“It’s a very powerful story and suggests that all boys are the same, that they want the same thing, and creates the idea that not only should boys behave in the same way, but that relationships between boys and girls should be a particular way as well.”
Dr Epstein says boys and men who match the narrow stereotype are certainly rewarded for it (athletes, for example, are often held up as role models that all boys should want to be like), but we all know plenty of boys who don’t fit that mould.
She says we have to change the story, and that we can by being conscious about how we “do gender” in everyday ways.
Boys feel the pressure to conform to stereotypes of traditional masculinity, the cultural messages they get about what it means to be a man, even if they don’t really believe in them. It’s exhausting for them and bad for the women and girls around them.
Encouraging gender equality in the younger years
So how do you promote gender equality in your home? Encouraging personal expression when it comes to toys and games is a great first step.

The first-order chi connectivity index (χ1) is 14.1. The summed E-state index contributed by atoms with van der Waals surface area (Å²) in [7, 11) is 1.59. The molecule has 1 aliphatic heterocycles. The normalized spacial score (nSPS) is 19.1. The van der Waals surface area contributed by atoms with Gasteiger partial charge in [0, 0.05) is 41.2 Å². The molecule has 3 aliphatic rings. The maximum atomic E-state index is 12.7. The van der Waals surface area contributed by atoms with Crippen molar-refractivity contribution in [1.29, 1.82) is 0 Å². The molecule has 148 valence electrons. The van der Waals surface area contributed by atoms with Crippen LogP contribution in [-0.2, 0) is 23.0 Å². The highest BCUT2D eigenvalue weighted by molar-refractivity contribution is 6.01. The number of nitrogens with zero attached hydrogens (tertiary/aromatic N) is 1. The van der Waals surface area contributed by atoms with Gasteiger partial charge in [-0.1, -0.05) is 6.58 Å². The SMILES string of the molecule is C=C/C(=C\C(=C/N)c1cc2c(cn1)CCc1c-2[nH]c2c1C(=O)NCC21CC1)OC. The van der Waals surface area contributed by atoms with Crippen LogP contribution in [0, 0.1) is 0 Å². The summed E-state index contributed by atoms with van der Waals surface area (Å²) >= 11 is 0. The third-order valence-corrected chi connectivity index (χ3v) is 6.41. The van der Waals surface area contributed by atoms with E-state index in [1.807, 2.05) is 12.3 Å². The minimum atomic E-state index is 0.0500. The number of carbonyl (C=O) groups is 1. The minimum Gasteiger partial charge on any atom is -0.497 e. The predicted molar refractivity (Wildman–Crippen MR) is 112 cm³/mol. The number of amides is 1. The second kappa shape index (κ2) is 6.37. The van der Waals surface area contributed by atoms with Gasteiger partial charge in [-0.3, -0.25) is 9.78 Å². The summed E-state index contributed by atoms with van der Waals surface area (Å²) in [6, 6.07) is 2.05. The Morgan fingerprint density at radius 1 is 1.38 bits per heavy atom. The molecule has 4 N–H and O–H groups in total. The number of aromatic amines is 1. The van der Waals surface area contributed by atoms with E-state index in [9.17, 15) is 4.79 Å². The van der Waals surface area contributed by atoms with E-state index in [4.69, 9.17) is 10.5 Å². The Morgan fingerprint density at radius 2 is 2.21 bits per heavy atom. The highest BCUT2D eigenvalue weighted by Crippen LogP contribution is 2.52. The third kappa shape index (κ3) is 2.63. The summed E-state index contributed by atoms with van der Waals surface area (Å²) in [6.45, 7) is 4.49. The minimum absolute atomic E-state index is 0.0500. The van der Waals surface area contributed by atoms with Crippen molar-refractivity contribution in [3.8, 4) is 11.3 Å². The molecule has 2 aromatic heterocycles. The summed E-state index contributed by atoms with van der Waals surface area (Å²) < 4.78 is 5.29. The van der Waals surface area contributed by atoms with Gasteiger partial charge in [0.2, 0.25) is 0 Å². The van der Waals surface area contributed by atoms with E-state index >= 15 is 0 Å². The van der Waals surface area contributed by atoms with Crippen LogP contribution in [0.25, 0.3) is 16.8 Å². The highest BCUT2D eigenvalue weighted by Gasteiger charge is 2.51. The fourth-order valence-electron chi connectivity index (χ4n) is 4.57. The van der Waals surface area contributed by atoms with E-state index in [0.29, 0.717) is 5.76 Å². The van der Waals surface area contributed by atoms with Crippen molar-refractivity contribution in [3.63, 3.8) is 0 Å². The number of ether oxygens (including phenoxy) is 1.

“There’s no such thing as boys’ colours, boys’ toys and boys’ clothes,” says Dr Epstein. “Give children choice. They may choose the clothes that let them fit in at school, but as a parent if you’re offering alternatives, that’s a disruption to the dominant story.”
Another effective strategy is to use traditionally masculine activities like rough play as opportunities to teach boys skills and values – listening to and prioritising other people’s feelings and helping people in pain.
“Boys are frequently raised to be the centre of attention, to not think about the impact of their behaviour on other people,” says Dr Epstein. “Instead, say to them: ‘If you want to wrestle, go for it. But before you do it, look at the space you’re going to wrestle in. If there’s stuff you could damage or get hurt by, move it out of the way. If someone cries, don’t just keep going. Ask them if they’re okay.’”
Teaching gender equality to teens
As children get older and become exposed to more influences outside the home, Dr Epstein says talking – whether it’s about human rights and gender issues, or being open about things like periods and menopause – are conversations that occur in households in which gender equality matters. It’s important for boys to see the reality of women’s lives, in and out of the home.